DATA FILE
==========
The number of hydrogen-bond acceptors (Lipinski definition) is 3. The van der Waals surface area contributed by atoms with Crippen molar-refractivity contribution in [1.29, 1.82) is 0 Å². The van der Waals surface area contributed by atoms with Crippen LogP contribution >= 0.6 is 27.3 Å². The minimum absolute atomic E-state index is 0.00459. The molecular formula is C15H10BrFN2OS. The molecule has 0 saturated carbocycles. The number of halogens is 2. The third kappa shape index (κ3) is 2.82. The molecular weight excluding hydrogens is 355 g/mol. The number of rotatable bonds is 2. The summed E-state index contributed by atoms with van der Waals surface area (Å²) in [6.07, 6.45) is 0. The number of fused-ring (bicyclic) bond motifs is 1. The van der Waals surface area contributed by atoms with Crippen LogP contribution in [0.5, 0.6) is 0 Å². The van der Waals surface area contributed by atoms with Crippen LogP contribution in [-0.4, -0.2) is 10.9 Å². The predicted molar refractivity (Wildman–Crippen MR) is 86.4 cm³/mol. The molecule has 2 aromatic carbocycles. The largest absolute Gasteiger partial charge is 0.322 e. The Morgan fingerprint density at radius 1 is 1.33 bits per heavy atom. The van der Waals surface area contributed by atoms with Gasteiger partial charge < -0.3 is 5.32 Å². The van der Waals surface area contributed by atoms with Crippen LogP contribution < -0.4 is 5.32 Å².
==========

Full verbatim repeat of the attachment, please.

The number of hydrogen-bond acceptors (Lipinski definition) is 3. The van der Waals surface area contributed by atoms with Crippen molar-refractivity contribution in [1.29, 1.82) is 0 Å². The van der Waals surface area contributed by atoms with Crippen LogP contribution >= 0.6 is 27.3 Å². The minimum absolute atomic E-state index is 0.00459. The molecular formula is C15H10BrFN2OS. The molecule has 0 saturated carbocycles. The number of halogens is 2. The third kappa shape index (κ3) is 2.82. The molecular weight excluding hydrogens is 355 g/mol. The number of rotatable bonds is 2. The summed E-state index contributed by atoms with van der Waals surface area (Å²) in [6.07, 6.45) is 0. The number of fused-ring (bicyclic) bond motifs is 1. The van der Waals surface area contributed by atoms with Crippen LogP contribution in [0.5, 0.6) is 0 Å². The van der Waals surface area contributed by atoms with Crippen LogP contribution in [-0.4, -0.2) is 10.9 Å². The predicted molar refractivity (Wildman–Crippen MR) is 86.4 cm³/mol. The molecule has 2 aromatic carbocycles. The largest absolute Gasteiger partial charge is 0.322 e. The Morgan fingerprint density at radius 1 is 1.33 bits per heavy atom. The van der Waals surface area contributed by atoms with Gasteiger partial charge < -0.3 is 5.32 Å². The van der Waals surface area contributed by atoms with Crippen LogP contribution < -0.4 is 5.32 Å².